From Orion, a thoughtful conversation between MIchael Pollan and William Cronon about the "blurry boundary" between the cultivated and the wild.
Quotes (from Michael Pollan):
"...I started out steeped in the nature ideas of Thoreau, Emerson, John Muir, and that whole wonderful nineteenth-century tradition that found a measure of wisdom in wild nature. I wrote a master’s thesis on Thoreau, and did a lot of writing on Emerson, and just love those ideas to my bones. But for me, they rubbed up against some practical experience in the garden—that if you believe our relationship with other species can be completely harmonious, you’re not going to be a very successful gardener. If you believe with Emerson, for example, that a weed is just a defect of human perception, you’re going to find yourself with a very weedy garden. You’re not going to harvest much of anything. Thoreau found this out when he planted his bean field; he tried to garden in keeping with his ideas, but couldn’t fit his head around the notion that he had any more right to his beans than the birds did."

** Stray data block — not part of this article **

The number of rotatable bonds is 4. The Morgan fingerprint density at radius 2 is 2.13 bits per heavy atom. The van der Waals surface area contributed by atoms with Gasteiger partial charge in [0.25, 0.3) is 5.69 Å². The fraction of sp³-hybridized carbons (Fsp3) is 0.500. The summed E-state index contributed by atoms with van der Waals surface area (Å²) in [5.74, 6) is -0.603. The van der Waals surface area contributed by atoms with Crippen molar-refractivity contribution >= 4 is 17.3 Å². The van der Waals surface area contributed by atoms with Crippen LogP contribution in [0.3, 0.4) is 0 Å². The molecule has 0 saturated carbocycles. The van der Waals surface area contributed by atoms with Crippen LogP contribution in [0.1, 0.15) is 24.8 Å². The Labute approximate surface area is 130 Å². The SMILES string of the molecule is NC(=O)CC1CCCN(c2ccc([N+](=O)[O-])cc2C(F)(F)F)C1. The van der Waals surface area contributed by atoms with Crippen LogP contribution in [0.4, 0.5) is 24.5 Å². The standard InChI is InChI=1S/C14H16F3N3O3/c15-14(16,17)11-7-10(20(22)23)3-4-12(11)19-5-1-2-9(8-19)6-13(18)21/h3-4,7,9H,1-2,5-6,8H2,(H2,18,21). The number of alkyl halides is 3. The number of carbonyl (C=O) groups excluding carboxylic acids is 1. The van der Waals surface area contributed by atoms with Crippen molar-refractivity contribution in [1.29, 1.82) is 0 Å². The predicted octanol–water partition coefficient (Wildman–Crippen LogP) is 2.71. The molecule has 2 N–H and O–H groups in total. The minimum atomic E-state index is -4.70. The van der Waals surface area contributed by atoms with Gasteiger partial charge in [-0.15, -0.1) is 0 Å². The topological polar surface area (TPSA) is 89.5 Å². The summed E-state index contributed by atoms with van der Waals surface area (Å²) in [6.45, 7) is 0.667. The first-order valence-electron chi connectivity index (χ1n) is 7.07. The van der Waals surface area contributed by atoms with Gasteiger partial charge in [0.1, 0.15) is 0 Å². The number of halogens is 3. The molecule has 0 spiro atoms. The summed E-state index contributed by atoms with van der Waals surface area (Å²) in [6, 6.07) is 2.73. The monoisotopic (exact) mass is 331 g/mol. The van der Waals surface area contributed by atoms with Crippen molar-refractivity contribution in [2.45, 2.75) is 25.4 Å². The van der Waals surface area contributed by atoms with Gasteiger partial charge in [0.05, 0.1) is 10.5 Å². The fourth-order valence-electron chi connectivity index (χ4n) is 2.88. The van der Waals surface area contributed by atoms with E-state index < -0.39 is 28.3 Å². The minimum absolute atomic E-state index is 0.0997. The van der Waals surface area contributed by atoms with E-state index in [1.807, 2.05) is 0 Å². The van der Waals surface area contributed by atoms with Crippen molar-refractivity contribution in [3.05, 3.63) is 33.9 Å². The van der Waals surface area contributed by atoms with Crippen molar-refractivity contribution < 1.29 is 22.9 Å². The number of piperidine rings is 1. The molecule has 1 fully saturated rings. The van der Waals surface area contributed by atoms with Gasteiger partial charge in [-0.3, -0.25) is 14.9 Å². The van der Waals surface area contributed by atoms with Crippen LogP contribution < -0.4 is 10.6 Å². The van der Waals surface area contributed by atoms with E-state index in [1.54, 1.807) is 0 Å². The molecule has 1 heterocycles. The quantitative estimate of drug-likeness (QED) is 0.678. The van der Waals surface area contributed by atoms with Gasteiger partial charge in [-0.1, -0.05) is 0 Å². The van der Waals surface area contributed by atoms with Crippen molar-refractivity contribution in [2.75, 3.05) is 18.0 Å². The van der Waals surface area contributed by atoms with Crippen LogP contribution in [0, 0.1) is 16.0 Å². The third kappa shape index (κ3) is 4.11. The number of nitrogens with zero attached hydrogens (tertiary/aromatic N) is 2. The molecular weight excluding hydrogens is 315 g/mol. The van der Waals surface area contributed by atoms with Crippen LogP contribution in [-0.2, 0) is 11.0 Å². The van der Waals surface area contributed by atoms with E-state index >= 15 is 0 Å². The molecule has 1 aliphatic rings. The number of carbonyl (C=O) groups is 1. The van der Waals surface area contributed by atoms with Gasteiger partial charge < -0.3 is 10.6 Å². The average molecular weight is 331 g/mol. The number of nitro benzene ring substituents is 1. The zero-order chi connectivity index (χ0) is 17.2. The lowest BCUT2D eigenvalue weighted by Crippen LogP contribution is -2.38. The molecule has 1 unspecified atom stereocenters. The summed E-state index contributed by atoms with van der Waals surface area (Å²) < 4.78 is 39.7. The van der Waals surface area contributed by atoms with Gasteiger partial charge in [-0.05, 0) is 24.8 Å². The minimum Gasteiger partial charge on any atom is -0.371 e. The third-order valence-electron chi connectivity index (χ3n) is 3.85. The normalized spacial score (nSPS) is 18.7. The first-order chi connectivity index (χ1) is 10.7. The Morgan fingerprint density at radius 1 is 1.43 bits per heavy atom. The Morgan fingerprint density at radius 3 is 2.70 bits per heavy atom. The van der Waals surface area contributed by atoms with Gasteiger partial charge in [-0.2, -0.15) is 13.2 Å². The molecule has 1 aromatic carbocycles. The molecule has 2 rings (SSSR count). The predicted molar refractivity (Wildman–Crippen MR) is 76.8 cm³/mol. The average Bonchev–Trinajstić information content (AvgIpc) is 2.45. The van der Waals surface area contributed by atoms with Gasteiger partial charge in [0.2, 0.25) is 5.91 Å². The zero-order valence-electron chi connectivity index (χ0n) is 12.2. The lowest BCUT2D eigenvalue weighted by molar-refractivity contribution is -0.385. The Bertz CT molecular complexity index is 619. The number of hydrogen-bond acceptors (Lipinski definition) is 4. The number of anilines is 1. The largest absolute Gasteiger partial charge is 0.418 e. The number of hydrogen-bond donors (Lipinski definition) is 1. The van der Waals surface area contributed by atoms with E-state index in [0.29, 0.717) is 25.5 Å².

"...one of the reasons people like nature, and read about nature, and write poetry about nature, is expressly to escape history. It’s the non messy place, or so it seems, the place where we look for a standard that isn’t contaminated by human desires and foibles. We want a place that isn’t about us."